Let’s start with a little bit of recent history. Innovative financing for the UN goes back to the International Conference on Financing for Development in 2002. The hope was that innovative financing would help to bridge the gap between what was available and what was needed to reach the Millennium Development Goals (MDGs) by 2015. As the name suggests, innovative finance means raising funds for development by using unconventional mechanisms. For example, micro-levies, public-private partnerships, and other mechanisms that go beyond financial contributions. It can also mean optimising the use of traditional funding sources to transfer assets to where they are needed the most. Fast forward to 2012, when the UN, governmental institutions, and donors started to mull over realistic ways to finance the achievement of the Global Goals by 2030, bearing in mind the estimated total costs which vary between $90 and $ 120 trillion, and with a funding gap of $2.5 trillion per year. The concept of innovative financing came up again. #Crowdfunding4Children We at the UN in Albania decided to test out alternative forms of financing, which are progressively being mainstreamed across the agency’s interventions. Ever since the internet made it possible to use crowdfunding to finance projects, individuals and the private sector have used this new tool to their advantage, so why not us? We saw the potential of using crowdfunding as an integral part of our mission to achieve the 2030 Agenda. Our first successful experiment was a crowdfunding campaign launched in July 2016 that allowed the construction of the first all-inclusive playground in Albania suitable for children with special needs and diverse abilities. This work builds on our previous  open data project with the Municipality of Tirana where we blended and opened up data sets on safety of our cities in the  Open Data Portal of Tirana Smart City. Out of 22 play grounds currently under management by the Municipality of Tirana, only one is suitable for children with special needs. Building better parks will help all children interact with their peers and develop their personalities in a safe and healthy environment.  And it went pretty well! By tapping into a large pool of individuals, mainly via social media and crowdfunding platforms, and through advocacy initiatives we raised our goal of $20,000 for the #Crowdfunding4Children campaign. Supporting youth employment through equity crowdfunding UNDP, the United Nations Population Fund (UNFPA) and UN Women are also testing out how to build financial connections between mature enterprises willing to invest in promising start-ups through equity crowdfunding. The goal is to set up a sustainable system that supports emerging businesses. United Nations Albania, in partnership with the Chamber of Commerce and Industry Tirana, was able to engage with 100 VIP companies in an exploration survey, probing their potential participation in equity crowdfunding schemes. Another component of this joint initiative relates to the assessment of a reward-based crowdfunding model among small communities in Tirana. This tool allows individuals to contribute towards a specific project with the anticipation of receiving a tangible –non-financial– reward at a later date. We are building on this model by involving private services providers. For example, integrating the option to financially contribute to a social project at the time as making a routine payment, for example, for an electricity or telecommunications service bill.  We hope that these alternative mechanisms will play an important role in transforming Tirana into a smart city. We believe that crowdfunding deserves more trust in the development world. Crowdsourcing enables resource mobilisation, promotes innovative initiatives, and galvanises active citizenship!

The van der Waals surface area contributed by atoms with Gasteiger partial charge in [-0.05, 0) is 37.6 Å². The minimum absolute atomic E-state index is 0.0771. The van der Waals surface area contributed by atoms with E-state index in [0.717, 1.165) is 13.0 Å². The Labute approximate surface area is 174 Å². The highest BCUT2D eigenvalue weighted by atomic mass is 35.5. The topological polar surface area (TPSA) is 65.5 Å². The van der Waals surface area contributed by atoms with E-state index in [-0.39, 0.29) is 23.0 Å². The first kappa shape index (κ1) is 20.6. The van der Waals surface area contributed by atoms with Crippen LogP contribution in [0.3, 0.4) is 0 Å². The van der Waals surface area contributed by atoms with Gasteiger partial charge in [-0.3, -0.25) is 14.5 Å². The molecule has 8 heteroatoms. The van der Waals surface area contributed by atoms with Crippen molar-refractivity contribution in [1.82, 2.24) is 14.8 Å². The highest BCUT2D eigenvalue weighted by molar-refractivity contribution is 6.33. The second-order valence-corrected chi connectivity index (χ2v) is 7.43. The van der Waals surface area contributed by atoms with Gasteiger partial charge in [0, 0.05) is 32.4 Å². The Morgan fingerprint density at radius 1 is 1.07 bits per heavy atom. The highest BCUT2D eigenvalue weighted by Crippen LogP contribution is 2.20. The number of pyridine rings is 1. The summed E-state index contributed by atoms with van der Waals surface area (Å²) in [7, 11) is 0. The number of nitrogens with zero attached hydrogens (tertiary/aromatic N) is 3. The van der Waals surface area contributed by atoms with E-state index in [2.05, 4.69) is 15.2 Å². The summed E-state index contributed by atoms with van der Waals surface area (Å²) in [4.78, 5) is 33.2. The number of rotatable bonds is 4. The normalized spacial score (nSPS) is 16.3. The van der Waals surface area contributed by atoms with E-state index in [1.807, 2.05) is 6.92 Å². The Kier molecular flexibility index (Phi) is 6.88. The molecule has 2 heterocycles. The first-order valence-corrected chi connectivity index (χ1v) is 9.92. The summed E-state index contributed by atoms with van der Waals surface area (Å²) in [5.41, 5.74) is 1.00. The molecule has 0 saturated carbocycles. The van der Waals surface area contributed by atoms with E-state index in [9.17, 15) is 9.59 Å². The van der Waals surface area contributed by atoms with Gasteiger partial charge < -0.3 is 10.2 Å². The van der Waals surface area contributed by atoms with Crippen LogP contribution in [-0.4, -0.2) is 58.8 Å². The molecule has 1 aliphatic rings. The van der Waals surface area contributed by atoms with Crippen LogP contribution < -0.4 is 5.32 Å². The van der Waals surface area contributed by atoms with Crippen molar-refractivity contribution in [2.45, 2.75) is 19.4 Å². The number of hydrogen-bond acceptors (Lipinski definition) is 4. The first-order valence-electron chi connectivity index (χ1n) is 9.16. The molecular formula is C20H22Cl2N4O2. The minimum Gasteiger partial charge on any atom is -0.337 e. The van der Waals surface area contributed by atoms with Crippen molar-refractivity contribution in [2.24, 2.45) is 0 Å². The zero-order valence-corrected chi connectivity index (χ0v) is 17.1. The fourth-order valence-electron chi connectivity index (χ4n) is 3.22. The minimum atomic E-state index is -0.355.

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‘Glocalizing’ the Sustainable Development Goals in Moldova